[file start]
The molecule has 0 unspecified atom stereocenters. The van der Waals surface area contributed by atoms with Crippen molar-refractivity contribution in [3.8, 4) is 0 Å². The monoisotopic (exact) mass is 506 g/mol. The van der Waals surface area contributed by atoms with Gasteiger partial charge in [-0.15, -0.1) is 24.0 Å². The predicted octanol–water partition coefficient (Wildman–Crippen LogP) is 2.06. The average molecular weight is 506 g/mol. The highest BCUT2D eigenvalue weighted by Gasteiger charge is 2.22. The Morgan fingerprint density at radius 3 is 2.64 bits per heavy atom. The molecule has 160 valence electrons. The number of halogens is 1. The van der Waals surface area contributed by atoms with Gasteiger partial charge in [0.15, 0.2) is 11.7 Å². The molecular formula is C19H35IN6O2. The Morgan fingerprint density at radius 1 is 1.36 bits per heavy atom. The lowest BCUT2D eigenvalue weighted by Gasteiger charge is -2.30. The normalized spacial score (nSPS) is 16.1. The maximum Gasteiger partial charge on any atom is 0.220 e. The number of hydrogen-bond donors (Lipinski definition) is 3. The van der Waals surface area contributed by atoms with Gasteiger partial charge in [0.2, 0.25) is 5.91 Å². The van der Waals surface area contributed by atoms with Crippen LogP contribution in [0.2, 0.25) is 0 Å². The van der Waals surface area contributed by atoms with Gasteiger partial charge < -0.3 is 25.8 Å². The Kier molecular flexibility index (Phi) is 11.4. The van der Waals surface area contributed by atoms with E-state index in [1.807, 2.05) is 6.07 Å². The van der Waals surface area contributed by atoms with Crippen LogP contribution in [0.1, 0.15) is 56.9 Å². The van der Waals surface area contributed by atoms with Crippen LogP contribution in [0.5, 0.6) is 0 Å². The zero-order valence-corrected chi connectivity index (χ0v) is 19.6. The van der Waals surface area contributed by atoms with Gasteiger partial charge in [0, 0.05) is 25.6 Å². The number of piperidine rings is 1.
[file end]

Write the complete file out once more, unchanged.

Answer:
The molecule has 0 unspecified atom stereocenters. The van der Waals surface area contributed by atoms with Crippen molar-refractivity contribution in [3.8, 4) is 0 Å². The monoisotopic (exact) mass is 506 g/mol. The van der Waals surface area contributed by atoms with Gasteiger partial charge in [-0.15, -0.1) is 24.0 Å². The predicted octanol–water partition coefficient (Wildman–Crippen LogP) is 2.06. The average molecular weight is 506 g/mol. The highest BCUT2D eigenvalue weighted by Gasteiger charge is 2.22. The Morgan fingerprint density at radius 3 is 2.64 bits per heavy atom. The molecule has 160 valence electrons. The number of halogens is 1. The van der Waals surface area contributed by atoms with Gasteiger partial charge in [0.15, 0.2) is 11.7 Å². The molecular formula is C19H35IN6O2. The Morgan fingerprint density at radius 1 is 1.36 bits per heavy atom. The lowest BCUT2D eigenvalue weighted by Gasteiger charge is -2.30. The normalized spacial score (nSPS) is 16.1. The maximum Gasteiger partial charge on any atom is 0.220 e. The number of hydrogen-bond donors (Lipinski definition) is 3. The van der Waals surface area contributed by atoms with Gasteiger partial charge in [0.2, 0.25) is 5.91 Å². The van der Waals surface area contributed by atoms with Crippen LogP contribution in [0.2, 0.25) is 0 Å². The van der Waals surface area contributed by atoms with Gasteiger partial charge < -0.3 is 25.8 Å². The Kier molecular flexibility index (Phi) is 11.4. The van der Waals surface area contributed by atoms with E-state index in [1.807, 2.05) is 6.07 Å². The van der Waals surface area contributed by atoms with Crippen LogP contribution in [0.1, 0.15) is 56.9 Å². The van der Waals surface area contributed by atoms with Crippen LogP contribution in [0.5, 0.6) is 0 Å². The zero-order valence-corrected chi connectivity index (χ0v) is 19.6. The van der Waals surface area contributed by atoms with Gasteiger partial charge in [0, 0.05) is 25.6 Å². The number of piperidine rings is 1.